Available in the form of an injection, Makena is a medication used to prevent preterm birth. It is approved for use in women who have delivered prematurely in the past. It is started between weeks 16 and 21 of pregnancy, and is given once a week until week 37. The most common side effect of this drug is pain at the injection site.
Makena™ (hydroxyprogesterone caproate) is a prescription injection used to prevent preterm birth in women who have delivered a baby too early in the past. It is the first and only medication approved by the United States Food and Drug Administration (FDA) for this use.
Affording MakenaThe manufacturer of this medication is committed to helping women afford it. The company will work with you, your insurance, available state assistance programs (such as Medicaid), and any other options to help you afford Makena.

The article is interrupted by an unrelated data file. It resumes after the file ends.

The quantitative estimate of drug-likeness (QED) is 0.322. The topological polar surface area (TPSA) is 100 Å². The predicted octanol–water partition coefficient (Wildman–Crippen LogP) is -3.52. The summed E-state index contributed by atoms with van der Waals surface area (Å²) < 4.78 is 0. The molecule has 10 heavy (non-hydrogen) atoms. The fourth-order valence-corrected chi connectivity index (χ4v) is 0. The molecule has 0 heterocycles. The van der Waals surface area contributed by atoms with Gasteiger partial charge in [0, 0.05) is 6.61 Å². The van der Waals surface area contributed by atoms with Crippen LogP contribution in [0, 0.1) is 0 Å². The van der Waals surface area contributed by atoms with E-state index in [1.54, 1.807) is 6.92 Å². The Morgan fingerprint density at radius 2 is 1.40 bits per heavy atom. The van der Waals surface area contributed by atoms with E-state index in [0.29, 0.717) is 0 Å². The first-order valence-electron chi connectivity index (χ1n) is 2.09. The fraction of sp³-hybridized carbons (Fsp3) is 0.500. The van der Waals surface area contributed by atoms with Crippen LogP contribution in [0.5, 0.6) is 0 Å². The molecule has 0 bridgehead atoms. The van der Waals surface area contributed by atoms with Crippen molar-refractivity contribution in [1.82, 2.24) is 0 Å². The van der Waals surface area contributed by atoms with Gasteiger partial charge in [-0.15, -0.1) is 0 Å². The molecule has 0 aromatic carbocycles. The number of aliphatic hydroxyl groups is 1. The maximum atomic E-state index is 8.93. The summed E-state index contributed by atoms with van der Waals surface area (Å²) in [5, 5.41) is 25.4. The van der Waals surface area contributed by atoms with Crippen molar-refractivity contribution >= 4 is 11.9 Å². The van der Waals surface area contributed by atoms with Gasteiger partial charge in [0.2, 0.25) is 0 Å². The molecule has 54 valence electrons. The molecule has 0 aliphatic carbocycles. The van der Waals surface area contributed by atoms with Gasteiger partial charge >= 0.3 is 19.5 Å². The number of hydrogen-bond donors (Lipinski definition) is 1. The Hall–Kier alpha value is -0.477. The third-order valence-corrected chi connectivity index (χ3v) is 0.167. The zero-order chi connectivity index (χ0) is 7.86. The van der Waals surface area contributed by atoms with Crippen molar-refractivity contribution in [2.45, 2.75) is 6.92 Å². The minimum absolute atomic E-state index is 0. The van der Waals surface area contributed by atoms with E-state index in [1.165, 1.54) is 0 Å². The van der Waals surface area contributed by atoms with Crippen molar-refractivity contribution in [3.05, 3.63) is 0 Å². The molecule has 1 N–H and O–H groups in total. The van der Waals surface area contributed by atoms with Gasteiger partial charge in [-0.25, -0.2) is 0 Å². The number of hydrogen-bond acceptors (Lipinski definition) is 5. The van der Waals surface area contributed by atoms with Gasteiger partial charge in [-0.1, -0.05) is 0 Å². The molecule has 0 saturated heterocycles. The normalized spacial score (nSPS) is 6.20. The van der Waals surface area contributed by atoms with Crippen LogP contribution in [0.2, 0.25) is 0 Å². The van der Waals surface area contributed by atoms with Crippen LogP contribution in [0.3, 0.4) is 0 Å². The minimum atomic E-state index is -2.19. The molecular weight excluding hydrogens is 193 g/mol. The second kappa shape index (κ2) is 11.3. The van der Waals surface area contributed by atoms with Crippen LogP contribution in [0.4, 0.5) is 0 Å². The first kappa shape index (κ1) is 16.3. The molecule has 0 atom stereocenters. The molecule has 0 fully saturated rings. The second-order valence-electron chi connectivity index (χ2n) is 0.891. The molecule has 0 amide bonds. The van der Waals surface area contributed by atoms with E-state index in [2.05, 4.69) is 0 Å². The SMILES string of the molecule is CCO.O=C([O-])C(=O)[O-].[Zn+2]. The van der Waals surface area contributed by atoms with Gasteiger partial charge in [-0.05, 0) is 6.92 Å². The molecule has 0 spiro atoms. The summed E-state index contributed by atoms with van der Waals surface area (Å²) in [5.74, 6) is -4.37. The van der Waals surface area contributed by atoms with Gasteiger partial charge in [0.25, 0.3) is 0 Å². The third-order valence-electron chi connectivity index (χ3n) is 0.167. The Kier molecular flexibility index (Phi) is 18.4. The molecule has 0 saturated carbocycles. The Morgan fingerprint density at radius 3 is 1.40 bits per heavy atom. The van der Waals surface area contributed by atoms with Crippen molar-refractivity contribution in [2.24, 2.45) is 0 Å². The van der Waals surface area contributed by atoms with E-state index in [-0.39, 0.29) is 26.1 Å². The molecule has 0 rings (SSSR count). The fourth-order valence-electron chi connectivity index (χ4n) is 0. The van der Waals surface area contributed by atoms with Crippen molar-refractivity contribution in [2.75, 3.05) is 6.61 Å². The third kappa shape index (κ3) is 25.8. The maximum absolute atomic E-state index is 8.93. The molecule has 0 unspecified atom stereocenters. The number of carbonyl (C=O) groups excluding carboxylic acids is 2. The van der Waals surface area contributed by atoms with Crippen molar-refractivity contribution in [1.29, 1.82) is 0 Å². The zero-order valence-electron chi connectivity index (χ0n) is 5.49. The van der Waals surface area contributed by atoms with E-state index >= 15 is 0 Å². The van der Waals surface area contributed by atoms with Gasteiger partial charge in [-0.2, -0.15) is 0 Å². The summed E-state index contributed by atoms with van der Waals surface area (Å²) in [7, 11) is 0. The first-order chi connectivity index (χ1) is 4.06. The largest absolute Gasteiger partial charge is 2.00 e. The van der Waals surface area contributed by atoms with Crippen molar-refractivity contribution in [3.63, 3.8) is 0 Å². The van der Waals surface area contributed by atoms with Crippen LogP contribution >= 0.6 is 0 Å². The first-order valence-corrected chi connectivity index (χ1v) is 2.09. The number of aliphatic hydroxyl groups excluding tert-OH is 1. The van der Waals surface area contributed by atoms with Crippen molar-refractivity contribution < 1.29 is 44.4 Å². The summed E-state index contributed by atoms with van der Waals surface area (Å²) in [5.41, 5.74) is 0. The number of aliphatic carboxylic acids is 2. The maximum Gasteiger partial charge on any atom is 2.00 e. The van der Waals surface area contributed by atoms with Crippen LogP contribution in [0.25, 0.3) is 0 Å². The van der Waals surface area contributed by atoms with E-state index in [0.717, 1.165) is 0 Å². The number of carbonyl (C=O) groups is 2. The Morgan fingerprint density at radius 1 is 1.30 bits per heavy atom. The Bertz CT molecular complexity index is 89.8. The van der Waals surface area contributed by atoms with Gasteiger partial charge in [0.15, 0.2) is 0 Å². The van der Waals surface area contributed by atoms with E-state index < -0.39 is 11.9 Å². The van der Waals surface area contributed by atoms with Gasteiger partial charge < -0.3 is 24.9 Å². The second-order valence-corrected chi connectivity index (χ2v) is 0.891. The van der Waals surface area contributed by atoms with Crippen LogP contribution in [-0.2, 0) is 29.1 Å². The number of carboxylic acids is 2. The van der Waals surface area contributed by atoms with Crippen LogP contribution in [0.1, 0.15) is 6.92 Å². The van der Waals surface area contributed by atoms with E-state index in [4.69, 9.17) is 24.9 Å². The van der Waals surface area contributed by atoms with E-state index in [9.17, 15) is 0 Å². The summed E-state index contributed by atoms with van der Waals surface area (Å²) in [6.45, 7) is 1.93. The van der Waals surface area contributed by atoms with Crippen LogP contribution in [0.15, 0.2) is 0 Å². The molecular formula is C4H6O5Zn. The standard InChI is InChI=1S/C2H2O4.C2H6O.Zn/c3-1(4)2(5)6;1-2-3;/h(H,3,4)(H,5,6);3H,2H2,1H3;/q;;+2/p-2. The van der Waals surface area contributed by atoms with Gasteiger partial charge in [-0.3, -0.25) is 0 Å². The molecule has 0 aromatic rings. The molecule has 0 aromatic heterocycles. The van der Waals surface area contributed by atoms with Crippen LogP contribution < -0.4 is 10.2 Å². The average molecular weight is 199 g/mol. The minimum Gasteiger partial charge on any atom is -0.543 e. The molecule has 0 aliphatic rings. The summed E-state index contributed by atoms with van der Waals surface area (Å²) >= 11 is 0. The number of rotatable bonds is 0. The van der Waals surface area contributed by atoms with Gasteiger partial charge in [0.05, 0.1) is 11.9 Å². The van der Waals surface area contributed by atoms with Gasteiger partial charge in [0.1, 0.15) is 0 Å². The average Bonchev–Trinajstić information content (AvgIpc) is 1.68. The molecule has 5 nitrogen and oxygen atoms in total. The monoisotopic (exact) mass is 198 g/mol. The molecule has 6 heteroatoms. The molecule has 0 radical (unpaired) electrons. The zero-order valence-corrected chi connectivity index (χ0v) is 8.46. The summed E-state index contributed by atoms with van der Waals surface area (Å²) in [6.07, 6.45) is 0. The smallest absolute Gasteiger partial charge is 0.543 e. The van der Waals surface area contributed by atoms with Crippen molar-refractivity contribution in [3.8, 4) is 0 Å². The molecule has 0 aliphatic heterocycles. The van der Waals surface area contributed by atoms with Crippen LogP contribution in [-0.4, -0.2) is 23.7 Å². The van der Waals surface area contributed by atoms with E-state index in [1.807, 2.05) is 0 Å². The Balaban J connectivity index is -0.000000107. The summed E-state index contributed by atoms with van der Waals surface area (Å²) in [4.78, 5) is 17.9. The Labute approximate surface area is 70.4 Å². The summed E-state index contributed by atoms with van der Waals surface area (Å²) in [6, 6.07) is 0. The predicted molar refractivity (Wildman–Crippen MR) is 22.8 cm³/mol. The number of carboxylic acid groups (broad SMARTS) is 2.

They will help you obtain prior authorization with your insurance company, if necessary. They can also provide financial assistance for eligible women. This process is started automatically when your healthcare provider prescribes Makena and registers you with the Makena Care Connection™, which is required to receive the medication.
Hydroxyprogesterone injections have been available through compounding pharmacies for quite some time, long before Makena was approved. These compounded injections cost much less than Makena and have long been used to prevent preterm birth.
Usually, once a manufacturer performs all the necessary studies and receives FDA approval, compounding pharmacies are no longer allowed to make such products. However, the FDA recognizes that this is a unique situation and has stated that it will allow compounding pharmacies to continue to make hydroxyprogesterone injections, at least for the time being.